As of right now, every Chinese family in Singapore is preparing for their traditional reunion dinner tonight.
Yes, I know you think we Chinese girls look cute in our traditional Chinese cheongsams!
It’s no secret that this little Singaporean has many expat and foreigner friends. I wish to include everyone in our traditional festivities, and answer some questions that I usually get. If you’re a foreigner experiencing Chinese New Year in Singapore, here’s a few quick tips of the tradition that goes on behind closed doors for “open house”, and how to prepare if you’re visiting one.
1) SORRY, IT’S NOT A PARTY. My parents probably have too many friends (you can see where I pick up my personality from!) and love to have people over at ours, but please don’t be offended if your Chinese friends haven’t invited you over to their home. Traditionally, no members outside the family are usually invited to reunion dinner on Chinese New Year’s Eve.
After which, the first two days of Chinese New Year is traditionally reserved for visiting or inviting over relatives and members of the extended family. As homes in Singapore tend to be small and families here are a bit more private than Western cultures, not every family holds an “open house” and invites friends over to their home as well.
2) YOU’RE INVITED ANYWAY! WHAT TO BRING? If you’re visiting my home for Chinese New Year, I would probably suggest giving my Dad a bottle of wine, but gifts are optional and most Chinese families are happy for you to bring over two oranges. You need to bring TWO – not one orange – as there’s something about odd numbers symbolizing unhappy occasions and even numbers for a happy occasion. You are also expected to take home two DIFFERENT oranges from the ones that you brought – so the tradition of giving oranges is really more of a swap.
Don’t take home anything else that isn’t yours!
3) TRYING TO IMPRESS A LOCAL GIRL’S FAMILY? YOU BETTER BRING EXTRA AMMO. If you’re feeling generous or want to show some extra effort, bring a bottle of Chinese New Year snacks (Bee Cheng Hiang bak kwa, prawn cracker roll, pineapple tarts, peanut cookies etc), or even better – a pot of plants. Don’t buy us Cactuses, for not any flowers will do – Chinese New Year themed plants are most meaningful.
These are the fortunes specific plants signify:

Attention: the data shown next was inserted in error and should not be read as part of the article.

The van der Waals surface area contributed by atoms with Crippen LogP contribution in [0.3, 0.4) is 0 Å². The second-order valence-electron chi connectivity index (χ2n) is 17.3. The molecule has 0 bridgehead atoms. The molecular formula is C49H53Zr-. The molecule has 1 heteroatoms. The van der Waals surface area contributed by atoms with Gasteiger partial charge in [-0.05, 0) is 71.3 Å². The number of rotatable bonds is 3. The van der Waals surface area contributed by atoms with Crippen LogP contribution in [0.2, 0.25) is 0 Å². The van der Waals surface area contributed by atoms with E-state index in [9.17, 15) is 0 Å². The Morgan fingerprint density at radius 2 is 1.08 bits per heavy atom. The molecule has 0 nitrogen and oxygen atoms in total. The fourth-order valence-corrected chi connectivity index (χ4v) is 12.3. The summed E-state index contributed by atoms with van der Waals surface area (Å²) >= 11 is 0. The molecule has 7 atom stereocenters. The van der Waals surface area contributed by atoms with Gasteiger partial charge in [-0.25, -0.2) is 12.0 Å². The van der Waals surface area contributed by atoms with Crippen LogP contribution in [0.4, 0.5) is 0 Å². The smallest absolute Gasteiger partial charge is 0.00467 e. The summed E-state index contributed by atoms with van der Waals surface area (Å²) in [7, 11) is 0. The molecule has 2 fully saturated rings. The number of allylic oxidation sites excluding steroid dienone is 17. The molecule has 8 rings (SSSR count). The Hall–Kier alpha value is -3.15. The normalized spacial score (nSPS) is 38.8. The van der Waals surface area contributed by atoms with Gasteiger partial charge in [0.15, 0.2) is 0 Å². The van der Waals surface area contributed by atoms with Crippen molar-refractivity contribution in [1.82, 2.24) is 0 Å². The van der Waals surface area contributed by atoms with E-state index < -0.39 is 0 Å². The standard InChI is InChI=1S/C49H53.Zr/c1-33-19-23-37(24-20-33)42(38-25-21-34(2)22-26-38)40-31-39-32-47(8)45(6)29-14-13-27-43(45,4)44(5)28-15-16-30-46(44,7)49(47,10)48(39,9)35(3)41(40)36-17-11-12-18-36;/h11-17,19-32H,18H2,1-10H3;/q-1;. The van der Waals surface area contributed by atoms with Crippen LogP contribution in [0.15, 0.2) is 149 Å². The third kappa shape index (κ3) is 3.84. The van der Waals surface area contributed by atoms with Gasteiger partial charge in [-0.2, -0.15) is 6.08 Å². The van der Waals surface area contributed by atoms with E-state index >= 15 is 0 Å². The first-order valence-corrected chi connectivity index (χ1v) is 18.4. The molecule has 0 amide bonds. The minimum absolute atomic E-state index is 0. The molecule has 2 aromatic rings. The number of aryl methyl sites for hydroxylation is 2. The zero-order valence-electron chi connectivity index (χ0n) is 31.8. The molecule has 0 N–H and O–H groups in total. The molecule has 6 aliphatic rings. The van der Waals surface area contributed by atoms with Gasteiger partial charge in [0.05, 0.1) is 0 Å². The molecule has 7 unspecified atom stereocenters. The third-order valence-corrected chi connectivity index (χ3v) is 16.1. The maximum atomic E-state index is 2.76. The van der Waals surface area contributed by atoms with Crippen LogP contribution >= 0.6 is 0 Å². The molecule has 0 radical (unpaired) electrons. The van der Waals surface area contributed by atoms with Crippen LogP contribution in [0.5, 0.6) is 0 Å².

Peach blossom symbolizes luck.
Kumquat symbolizes prosperity.
Narcissus symbolizes prosperity.
Chrysanthemum symbolizes longevity.
Bamboo is a plant good for any time of year.
Sunflower means to have a good year.
4) I HEARD ABOUT ANG PAOS. SHOW ME THE MONEY. People don’t usually give out red packets or “ang paos” in the office, because that’s just kind of awkward – and expensive. However, if you visit a married colleague at his or her home, you might be lucky to receive one!
Generally for Chinese New Year, number significances and amounts in the red packets will avoid the number ’4′ (pronounced ‘si’ in Mandarin which means death), and celebrate the number ’8′, including denominations of it (which is pronounced ‘ba’ and usually also referred to as ‘fatt’).
5) RESPECT AND WELL WISHES. With oranges and red packets, always give and receive with two hands and eye contact. You should also insert enthusiasm and a traditional well wishing – “gong xi fa cai”, which literally translates to celebrate (‘gong xi’), and prosper (‘fa cai’).
6) COLOUR CODED. Red is an auspicious colour, and will be the most overused colour of this occasion. Don’t wear black, which symbolizes death – even if your hosts aren’t superstitious, its just rude.
Here are some pictures from previous celebrations over Chinese New Year – I never live in the past, but I do like looking back at these memories! These pictures are with family and friends from 2010, including an induction for some foreign friends around Chinatown and River Hongbao (a gorgeous carnival we have in Singapore every Chinese New Year period). I look like a baby! Happy Chinese New Year everyone.